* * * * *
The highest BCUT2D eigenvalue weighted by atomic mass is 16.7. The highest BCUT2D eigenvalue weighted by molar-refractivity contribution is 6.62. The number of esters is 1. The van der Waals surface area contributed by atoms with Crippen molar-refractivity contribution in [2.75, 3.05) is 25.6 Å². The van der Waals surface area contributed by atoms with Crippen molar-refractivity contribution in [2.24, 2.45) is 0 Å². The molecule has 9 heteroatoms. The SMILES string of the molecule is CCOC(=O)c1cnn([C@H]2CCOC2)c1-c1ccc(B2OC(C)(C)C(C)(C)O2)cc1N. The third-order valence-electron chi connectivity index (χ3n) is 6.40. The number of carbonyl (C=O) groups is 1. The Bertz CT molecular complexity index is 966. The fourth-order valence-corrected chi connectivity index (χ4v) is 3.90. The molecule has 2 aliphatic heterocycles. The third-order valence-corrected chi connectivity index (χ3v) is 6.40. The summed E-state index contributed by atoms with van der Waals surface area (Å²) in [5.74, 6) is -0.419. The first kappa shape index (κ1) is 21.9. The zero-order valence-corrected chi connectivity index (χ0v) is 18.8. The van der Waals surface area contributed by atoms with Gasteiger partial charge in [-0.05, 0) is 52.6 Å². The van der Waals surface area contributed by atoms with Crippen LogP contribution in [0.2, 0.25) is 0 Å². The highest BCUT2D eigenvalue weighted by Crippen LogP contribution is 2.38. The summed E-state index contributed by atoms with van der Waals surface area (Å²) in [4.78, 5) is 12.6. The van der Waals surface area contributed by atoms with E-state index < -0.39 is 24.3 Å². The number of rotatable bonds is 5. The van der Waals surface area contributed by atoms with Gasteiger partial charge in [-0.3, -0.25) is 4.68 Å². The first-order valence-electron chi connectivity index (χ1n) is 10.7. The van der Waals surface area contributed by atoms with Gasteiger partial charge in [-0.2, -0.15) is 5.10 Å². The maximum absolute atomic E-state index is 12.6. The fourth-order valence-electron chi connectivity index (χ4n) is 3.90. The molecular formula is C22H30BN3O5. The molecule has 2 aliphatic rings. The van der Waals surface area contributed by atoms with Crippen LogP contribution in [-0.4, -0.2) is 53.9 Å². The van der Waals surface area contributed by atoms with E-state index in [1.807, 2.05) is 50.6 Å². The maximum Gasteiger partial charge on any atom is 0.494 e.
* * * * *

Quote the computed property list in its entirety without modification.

The highest BCUT2D eigenvalue weighted by atomic mass is 16.7. The highest BCUT2D eigenvalue weighted by molar-refractivity contribution is 6.62. The number of esters is 1. The van der Waals surface area contributed by atoms with Crippen molar-refractivity contribution in [2.75, 3.05) is 25.6 Å². The van der Waals surface area contributed by atoms with Crippen molar-refractivity contribution in [2.24, 2.45) is 0 Å². The molecule has 9 heteroatoms. The SMILES string of the molecule is CCOC(=O)c1cnn([C@H]2CCOC2)c1-c1ccc(B2OC(C)(C)C(C)(C)O2)cc1N. The third-order valence-electron chi connectivity index (χ3n) is 6.40. The number of carbonyl (C=O) groups is 1. The Bertz CT molecular complexity index is 966. The fourth-order valence-corrected chi connectivity index (χ4v) is 3.90. The molecule has 2 aliphatic heterocycles. The third-order valence-corrected chi connectivity index (χ3v) is 6.40. The summed E-state index contributed by atoms with van der Waals surface area (Å²) in [5.74, 6) is -0.419. The first kappa shape index (κ1) is 21.9. The zero-order valence-corrected chi connectivity index (χ0v) is 18.8. The van der Waals surface area contributed by atoms with Gasteiger partial charge in [-0.05, 0) is 52.6 Å². The van der Waals surface area contributed by atoms with Crippen LogP contribution in [0.2, 0.25) is 0 Å². The highest BCUT2D eigenvalue weighted by Crippen LogP contribution is 2.38. The summed E-state index contributed by atoms with van der Waals surface area (Å²) in [4.78, 5) is 12.6. The van der Waals surface area contributed by atoms with E-state index < -0.39 is 24.3 Å². The number of rotatable bonds is 5. The van der Waals surface area contributed by atoms with Gasteiger partial charge in [-0.3, -0.25) is 4.68 Å². The first-order valence-electron chi connectivity index (χ1n) is 10.7. The van der Waals surface area contributed by atoms with Gasteiger partial charge in [-0.2, -0.15) is 5.10 Å². The maximum absolute atomic E-state index is 12.6. The fourth-order valence-electron chi connectivity index (χ4n) is 3.90. The molecular formula is C22H30BN3O5. The molecule has 2 aliphatic rings. The van der Waals surface area contributed by atoms with Crippen LogP contribution in [-0.4, -0.2) is 53.9 Å². The van der Waals surface area contributed by atoms with E-state index in [1.807, 2.05) is 50.6 Å². The maximum Gasteiger partial charge on any atom is 0.494 e.